Sweet honey

Along with olive oil and goat cheeses, Lesvos has a lot to offer: like honey. When enquiring about the best honey, you will find suggestions for many sources. It seems every village has its own beekeeper and no matter to which local seller you go to buy, the honey tastes like food for the gods. 

Somewhere I read that the most important nectar provider on Lesvos is Monk’s pepper (Vitex agnus-castus). Combined with other flowers it will give spring and summer honey of sweet wild flower nectar. There are however more flavours: winter honey from honeydew, tingling thyme honey, lighthearted heather honey and a special, somewhat bitter, chestnut honey. I have been surprised by a jar of oak honey: raw and not too sweet, and a jar of honey from the strawberry tree (Arbutus unedo), its bitter flavour is outstanding. I hesitated to taste it. I just hoped that the beekeeper had not kept his hives close to the yellow rhododendrons, (strawberry trees growing in close proximity). Honey from those sweet scented flowers is poisonous. In about 400 BC the army of Xenophone ate yellow rhododendron honey near Trebizond. They were lucky their enemies were not around when they lay puking and half dead in the bushes — otherwise they never would not have lived continue their travel a few days later.

About 110 beekeepers from all around the island are united in the cooperative of beekeepers, with some 10,000  beehives (Lesvos honey). But there are also some who operate independently, like the honey hut from Pavlis, just outside Kalloni, Anthonis Georgiou in Sigri and Melostagma in Skalochori. Lots of bees are needed, because for one teaspoon of honey 12 bees have to work an entire life!

Everywhere in Greece you can feast upon local honey. Thanks to the huge variety of flowers and trees the land of the gods might even produce the best honey in the world. It has, in any case, the most beehives per acre in Europe and is considered as the country where beekeeping started.

The very first honey bee was Melissa, who started life as a small round nymph with very small wings. When Zeus married Hera, plenty of presents were given and Melissa brought a simple saucer with honey. Zeus and Hera had never tasted such delicious food and asked Melissa if she had a wish. Melissa had problems with animals who stole her honey, so she asked for a weapon to protect her production. Zeus went mad because she had asked for something that could cause violence, a great offense on a wedding. He gave a colony of bees and Melissa had to to be their queen and then, as a weapon, suddenly a sting grew from her belly, and whenever she would sting somebody, she would die. And so it came to be that the lady bees have a sting that results in hara-kiri when they sting somebody.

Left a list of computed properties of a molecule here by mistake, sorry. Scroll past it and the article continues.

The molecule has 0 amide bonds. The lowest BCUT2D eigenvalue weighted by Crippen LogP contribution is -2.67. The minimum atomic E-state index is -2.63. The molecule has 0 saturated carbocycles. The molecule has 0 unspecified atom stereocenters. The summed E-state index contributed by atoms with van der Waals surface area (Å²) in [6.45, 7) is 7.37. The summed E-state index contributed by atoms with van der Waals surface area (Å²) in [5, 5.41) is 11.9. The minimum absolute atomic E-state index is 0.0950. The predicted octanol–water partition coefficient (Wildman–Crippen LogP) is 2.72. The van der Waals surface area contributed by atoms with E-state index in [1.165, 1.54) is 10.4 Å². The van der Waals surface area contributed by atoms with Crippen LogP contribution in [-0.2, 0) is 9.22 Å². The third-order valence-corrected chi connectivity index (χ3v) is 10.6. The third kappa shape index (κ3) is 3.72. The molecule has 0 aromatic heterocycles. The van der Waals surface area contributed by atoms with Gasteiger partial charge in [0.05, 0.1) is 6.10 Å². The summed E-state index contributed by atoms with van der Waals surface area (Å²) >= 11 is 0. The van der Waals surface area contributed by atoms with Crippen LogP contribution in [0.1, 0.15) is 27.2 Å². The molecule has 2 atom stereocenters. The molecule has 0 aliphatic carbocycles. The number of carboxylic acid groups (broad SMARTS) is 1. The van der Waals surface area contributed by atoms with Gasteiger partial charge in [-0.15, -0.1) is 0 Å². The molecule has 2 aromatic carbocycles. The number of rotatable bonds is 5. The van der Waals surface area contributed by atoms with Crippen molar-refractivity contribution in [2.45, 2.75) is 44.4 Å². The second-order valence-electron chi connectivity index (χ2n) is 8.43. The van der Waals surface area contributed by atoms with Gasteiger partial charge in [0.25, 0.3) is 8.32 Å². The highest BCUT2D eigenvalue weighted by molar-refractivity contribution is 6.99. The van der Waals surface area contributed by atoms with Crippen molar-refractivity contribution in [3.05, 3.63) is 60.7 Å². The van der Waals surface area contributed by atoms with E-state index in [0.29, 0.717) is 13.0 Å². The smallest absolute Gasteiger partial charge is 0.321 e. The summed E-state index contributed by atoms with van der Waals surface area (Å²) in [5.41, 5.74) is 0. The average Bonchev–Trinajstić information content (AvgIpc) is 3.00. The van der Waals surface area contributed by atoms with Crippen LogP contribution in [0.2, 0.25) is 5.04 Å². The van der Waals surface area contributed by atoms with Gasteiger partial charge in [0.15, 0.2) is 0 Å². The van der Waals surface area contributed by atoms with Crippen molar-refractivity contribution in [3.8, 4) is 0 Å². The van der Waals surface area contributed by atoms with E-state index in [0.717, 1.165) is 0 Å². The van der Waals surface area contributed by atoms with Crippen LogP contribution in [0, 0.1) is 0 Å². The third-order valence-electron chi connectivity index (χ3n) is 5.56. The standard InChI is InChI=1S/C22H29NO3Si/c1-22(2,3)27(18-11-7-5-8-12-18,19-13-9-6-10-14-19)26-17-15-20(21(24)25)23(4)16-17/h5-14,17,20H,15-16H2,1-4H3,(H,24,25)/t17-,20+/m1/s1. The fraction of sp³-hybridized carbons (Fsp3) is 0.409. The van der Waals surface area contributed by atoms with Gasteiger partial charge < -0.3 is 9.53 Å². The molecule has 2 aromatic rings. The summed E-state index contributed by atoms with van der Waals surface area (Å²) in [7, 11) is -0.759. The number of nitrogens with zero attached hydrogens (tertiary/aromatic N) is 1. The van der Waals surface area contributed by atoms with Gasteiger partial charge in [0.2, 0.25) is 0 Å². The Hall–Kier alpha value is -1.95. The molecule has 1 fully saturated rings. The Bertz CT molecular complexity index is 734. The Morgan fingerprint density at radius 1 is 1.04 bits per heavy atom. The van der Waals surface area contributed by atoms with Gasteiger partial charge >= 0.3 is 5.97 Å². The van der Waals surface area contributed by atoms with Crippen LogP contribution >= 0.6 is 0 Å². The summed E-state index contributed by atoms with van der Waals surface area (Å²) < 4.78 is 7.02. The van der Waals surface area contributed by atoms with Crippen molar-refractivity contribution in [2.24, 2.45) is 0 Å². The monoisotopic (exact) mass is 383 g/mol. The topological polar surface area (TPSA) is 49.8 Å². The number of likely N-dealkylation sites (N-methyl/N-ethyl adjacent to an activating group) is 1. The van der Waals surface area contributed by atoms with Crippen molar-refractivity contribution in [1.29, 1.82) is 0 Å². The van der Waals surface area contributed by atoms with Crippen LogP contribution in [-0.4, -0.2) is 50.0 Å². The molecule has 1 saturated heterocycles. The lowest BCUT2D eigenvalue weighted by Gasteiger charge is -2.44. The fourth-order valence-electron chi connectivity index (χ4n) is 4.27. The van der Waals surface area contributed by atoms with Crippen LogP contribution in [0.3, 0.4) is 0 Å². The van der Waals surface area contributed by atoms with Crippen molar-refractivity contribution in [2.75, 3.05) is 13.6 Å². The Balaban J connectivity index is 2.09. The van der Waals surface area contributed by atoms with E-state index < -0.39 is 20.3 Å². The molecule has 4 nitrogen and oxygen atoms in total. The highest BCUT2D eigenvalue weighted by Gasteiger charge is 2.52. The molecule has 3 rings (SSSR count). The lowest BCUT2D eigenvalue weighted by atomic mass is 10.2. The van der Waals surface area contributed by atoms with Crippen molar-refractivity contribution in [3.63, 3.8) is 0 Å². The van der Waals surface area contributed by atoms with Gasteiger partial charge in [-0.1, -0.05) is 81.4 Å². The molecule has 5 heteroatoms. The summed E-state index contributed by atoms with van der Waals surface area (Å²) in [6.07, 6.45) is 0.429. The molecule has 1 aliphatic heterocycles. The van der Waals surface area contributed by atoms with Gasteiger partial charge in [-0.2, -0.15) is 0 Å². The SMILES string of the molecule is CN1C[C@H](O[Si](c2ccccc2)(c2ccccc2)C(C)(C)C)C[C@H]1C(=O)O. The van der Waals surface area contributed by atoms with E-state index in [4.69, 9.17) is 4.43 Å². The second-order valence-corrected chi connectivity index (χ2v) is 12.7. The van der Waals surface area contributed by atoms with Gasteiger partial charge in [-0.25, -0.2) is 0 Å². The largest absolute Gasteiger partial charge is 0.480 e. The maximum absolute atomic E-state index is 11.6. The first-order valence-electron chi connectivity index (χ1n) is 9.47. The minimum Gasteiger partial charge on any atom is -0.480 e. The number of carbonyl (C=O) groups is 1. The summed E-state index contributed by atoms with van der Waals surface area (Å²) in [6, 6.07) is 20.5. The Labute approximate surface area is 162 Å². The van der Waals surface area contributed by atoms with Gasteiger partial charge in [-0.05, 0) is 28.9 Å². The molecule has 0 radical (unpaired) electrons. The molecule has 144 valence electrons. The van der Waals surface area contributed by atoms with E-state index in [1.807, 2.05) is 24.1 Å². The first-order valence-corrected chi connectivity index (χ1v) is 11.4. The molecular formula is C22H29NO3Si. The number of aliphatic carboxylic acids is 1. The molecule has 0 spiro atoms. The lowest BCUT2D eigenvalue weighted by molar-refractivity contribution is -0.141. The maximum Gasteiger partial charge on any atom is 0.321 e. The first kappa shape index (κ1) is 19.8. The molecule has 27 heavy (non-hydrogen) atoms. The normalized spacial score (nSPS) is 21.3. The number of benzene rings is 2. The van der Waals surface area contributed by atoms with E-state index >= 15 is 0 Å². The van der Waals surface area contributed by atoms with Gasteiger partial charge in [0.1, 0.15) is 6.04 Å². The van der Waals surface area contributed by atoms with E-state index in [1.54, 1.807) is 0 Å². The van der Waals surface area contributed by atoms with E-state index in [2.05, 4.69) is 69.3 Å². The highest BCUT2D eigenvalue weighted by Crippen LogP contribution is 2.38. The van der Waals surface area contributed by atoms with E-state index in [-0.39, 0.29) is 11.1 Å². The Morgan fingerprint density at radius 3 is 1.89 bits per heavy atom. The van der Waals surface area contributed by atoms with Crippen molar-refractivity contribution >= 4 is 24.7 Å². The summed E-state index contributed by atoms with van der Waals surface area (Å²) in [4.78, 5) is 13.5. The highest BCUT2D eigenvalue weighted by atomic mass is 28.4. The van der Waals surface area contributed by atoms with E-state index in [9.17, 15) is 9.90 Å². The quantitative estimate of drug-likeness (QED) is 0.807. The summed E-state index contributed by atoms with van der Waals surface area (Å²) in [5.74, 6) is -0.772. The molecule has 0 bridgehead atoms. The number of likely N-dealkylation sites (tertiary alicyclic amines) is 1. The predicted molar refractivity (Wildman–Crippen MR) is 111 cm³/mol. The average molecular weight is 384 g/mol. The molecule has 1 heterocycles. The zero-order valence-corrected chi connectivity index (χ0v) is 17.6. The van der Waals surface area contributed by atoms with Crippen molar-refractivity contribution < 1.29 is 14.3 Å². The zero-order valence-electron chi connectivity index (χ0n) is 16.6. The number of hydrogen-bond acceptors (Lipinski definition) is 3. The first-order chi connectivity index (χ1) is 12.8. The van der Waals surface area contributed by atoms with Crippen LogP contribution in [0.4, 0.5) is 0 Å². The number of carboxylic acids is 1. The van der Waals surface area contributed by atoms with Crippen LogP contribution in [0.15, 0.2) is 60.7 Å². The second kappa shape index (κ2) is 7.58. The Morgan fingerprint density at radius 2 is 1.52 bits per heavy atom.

Greeks used to believe that honey came dripping from heaven. The bees collected this. Sometimes the bees were sent to let fall some drops on the lips of sleeping people, thereafter those mouths would produce wonderful stories, songs and poems. That is at least what Pausanias wrote about the musician Pindar. But also poets like Homer and Sappho are said to have been kissed by a bee with honey on their lips.

It’s no wonder that the honey drink, nectar, was the favorite tiple of the Olympian gods. Now we know better: bees collect nectar of flowers. Or they collect a juice left by hemipteran insects, like aphids. These tiny creatures have loud parties getting drunk on plants’ juice. The sugars they cannot digest are transformed into a sweet secretion: honeydew (ick, that sounds a bit like aphid piss). It is the nectar and aphid piss that are changed into honey in the beehives.

Then honey is put into jars and for example used to make baklava (filo pastry with nuts and honey), loukoumades (small fried puffs swimming in a honey sirup) or especially for Christmas melomakarones (sweet spiced honey cookies). It is also used as a base for various beauty creams, such as the products of Apis Frabricca (Mandamados).

When I put my honey-nightcream on, partly produced by aphids, I have to have a think about those nasty small animals, whose main aim is to destroy my roses. That they cooperate in making a food for the gods makes them a little less a nuisance in my eyes. Though that will not be sufficient reason to stop killing them this coming summer.